This pair of modest working-class houses with iron-and-glass storefronts on the ground level, and three upper floors of living quarters, is quite different from any other building in SoHo. The upper floors are of common brick covered by smooth, flat, cast iron plates. The plates were cast with iron prongs projecting from their backs that were driven into the facade of common porous brick. Thus they constitute no more than a veneer of smooth metal; the grooves give the plates the appearance of being blocks of cut stone. The Jackson foundry patented this veneered look, which actually had been introduced in 1830 by the renowned Philadelphia architect John Haviland and used by him in Pottsville, Pennsylvania, to cover a bank with plate painted to look like marble. Directions: Return a few steps west to the southwest corner of Grand and Greene streets. Walk south toward Canal Street.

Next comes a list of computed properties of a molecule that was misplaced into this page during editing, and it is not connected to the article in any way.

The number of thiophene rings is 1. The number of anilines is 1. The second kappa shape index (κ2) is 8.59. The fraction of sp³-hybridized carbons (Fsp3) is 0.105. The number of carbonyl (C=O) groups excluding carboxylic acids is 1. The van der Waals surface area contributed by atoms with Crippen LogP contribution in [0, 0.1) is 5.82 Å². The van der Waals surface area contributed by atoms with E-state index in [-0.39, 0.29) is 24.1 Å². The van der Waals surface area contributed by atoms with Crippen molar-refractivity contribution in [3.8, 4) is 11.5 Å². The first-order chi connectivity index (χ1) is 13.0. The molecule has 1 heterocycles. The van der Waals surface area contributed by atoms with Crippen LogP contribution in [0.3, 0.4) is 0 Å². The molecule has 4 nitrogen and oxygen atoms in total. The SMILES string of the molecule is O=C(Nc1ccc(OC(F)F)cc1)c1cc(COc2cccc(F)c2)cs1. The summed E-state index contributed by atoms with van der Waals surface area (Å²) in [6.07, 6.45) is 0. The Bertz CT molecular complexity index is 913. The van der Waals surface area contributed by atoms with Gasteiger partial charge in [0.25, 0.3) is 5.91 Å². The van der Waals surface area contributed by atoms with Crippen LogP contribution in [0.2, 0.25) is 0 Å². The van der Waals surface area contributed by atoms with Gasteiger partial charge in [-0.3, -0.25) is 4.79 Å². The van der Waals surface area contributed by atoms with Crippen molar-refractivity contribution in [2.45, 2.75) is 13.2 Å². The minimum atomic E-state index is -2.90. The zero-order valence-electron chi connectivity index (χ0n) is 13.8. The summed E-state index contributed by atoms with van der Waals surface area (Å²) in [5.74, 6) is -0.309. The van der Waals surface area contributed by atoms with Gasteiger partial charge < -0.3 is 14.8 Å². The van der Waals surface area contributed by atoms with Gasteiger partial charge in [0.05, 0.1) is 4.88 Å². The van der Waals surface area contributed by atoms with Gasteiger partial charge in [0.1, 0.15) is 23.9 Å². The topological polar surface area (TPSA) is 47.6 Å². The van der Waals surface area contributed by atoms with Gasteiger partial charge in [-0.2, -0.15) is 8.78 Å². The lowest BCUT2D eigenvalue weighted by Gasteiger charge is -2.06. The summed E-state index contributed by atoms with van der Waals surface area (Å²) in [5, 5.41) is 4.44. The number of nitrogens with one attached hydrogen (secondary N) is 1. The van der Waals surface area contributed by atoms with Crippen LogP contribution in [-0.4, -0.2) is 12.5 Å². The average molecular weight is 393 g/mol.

a cast iron veneer resembling blocks of cut stone